Everything I know about Germany I learned from South Park’s portrayal of Cartman’s mom and her involvement with scheisse porn.
I gave an invited talk in Berlin about 15 years ago; my parents advised that German’s have no sense of humor; I ignored them. I failed.
Hwan Nam-kong of Furusato, a Korean restaurant in Berlin says “The fact that it is still alive on the plate is a sign of quality.”
World Crunch is talking about octopus moving around on the plate on its tentacles. The cook swiftly grabs it by its slimy head, pushes a skewer through the tentacles, wraps them around it – and voila, the Korean delicacy known as sannakji, served with chili sauce or a sesame oil and salt dip.
However, eating moving tentacles is not without danger: they can fix themselves to the inside of your mouth – or worse your throat – which could lead to suffocation and death. So if you order the dish in Korea make sure to chew well, advises Hwan Nam-kong. In her Berlin establishment, octopus is not served this way for the simple reason that it’s difficult to get live octopus in Germany.
She has heard that Germans believe that eating living things is a form of animal torture. “Every country has its own food culture that should be accepted by other cultures,” she says.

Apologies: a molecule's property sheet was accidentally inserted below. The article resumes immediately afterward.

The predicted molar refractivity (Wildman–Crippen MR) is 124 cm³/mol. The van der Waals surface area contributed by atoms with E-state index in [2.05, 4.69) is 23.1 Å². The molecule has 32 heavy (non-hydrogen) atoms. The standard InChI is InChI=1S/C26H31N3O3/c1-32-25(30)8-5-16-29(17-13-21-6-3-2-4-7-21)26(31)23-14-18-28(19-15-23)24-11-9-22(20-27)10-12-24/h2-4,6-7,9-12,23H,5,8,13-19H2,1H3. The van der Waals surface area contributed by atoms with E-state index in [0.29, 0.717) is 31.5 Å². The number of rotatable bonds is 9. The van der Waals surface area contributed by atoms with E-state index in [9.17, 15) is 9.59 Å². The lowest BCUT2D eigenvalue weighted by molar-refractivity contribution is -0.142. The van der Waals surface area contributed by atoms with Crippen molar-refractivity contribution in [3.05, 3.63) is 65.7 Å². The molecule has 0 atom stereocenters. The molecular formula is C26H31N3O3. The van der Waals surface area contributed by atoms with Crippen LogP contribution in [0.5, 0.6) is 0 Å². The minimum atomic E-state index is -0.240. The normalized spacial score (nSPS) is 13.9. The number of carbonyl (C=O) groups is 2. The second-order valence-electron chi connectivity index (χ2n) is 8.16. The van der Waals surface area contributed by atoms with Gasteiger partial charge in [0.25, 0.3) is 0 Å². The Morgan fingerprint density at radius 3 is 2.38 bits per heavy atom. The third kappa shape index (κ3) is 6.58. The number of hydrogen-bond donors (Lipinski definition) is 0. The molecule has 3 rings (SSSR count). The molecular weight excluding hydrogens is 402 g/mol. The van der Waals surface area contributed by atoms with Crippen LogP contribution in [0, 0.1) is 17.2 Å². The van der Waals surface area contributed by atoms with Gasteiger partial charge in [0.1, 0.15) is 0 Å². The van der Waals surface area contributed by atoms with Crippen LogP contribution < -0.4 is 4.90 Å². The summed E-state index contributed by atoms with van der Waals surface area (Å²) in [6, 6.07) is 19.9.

Koki Umesaka, a chef at Berlin’s Daruma Japanese restaurant, explains that with ikizukuri, a fish is served with its eyes, gills and mouth still moving. That’s not easy, he says. It requires a special technique, and a very sharp knife. Only very experienced chefs know how to do this, he says.
A similar side effect is attributed to another living food you can easily find in Germany – oysters. Greek mythology has it that Aphrodite, goddess of love, sprang from an oyster. Famed Italian seducer Casanova is said to have eaten oysters to maximize his staying power, according to Guillaume Boullay of the Austern Restaurant Meerweinin Hamburg.
If you eat raw oysters they have to be alive, otherwise you may get food poisoning, he says. The way to recognize a living oyster is by its shell clamped tightly shut, and the smell of fresh iodine when you pry it open with an oyster knife. You can also tell by the way the oyster inside moves if you touch it with the tip of the knife or squirt lemon juice on it.
I’ll continue to grill any oyster. My liver wouldn’t like Vibrio.